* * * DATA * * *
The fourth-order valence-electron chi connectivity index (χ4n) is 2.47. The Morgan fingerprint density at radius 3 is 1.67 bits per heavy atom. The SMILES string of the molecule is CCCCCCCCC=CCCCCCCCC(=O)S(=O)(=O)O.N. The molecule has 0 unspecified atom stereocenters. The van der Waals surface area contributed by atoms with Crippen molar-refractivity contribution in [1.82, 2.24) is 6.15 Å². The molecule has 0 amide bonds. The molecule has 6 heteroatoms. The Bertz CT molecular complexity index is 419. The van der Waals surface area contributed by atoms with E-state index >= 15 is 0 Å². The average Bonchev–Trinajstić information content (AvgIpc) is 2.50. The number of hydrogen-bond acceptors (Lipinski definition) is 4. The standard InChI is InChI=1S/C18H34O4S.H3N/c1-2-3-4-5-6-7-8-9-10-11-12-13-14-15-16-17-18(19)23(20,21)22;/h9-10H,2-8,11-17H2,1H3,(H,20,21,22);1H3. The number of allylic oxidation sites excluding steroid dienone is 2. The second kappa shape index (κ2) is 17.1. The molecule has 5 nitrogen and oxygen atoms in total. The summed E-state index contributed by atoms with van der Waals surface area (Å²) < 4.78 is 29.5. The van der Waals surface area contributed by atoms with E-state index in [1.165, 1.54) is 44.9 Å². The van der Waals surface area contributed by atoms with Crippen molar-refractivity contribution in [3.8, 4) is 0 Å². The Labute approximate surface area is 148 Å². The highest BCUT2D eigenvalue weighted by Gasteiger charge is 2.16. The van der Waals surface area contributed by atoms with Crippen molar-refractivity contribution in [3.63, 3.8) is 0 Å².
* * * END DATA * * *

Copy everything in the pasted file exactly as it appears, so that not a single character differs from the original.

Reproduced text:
The fourth-order valence-electron chi connectivity index (χ4n) is 2.47. The Morgan fingerprint density at radius 3 is 1.67 bits per heavy atom. The SMILES string of the molecule is CCCCCCCCC=CCCCCCCCC(=O)S(=O)(=O)O.N. The molecule has 0 unspecified atom stereocenters. The van der Waals surface area contributed by atoms with Crippen molar-refractivity contribution in [1.82, 2.24) is 6.15 Å². The molecule has 0 amide bonds. The molecule has 6 heteroatoms. The Bertz CT molecular complexity index is 419. The van der Waals surface area contributed by atoms with E-state index >= 15 is 0 Å². The average Bonchev–Trinajstić information content (AvgIpc) is 2.50. The number of hydrogen-bond acceptors (Lipinski definition) is 4. The standard InChI is InChI=1S/C18H34O4S.H3N/c1-2-3-4-5-6-7-8-9-10-11-12-13-14-15-16-17-18(19)23(20,21)22;/h9-10H,2-8,11-17H2,1H3,(H,20,21,22);1H3. The number of allylic oxidation sites excluding steroid dienone is 2. The second kappa shape index (κ2) is 17.1. The molecule has 5 nitrogen and oxygen atoms in total. The summed E-state index contributed by atoms with van der Waals surface area (Å²) < 4.78 is 29.5. The van der Waals surface area contributed by atoms with E-state index in [1.165, 1.54) is 44.9 Å². The van der Waals surface area contributed by atoms with Crippen molar-refractivity contribution in [3.8, 4) is 0 Å². The Labute approximate surface area is 148 Å². The highest BCUT2D eigenvalue weighted by Gasteiger charge is 2.16. The van der Waals surface area contributed by atoms with Crippen molar-refractivity contribution in [3.63, 3.8) is 0 Å².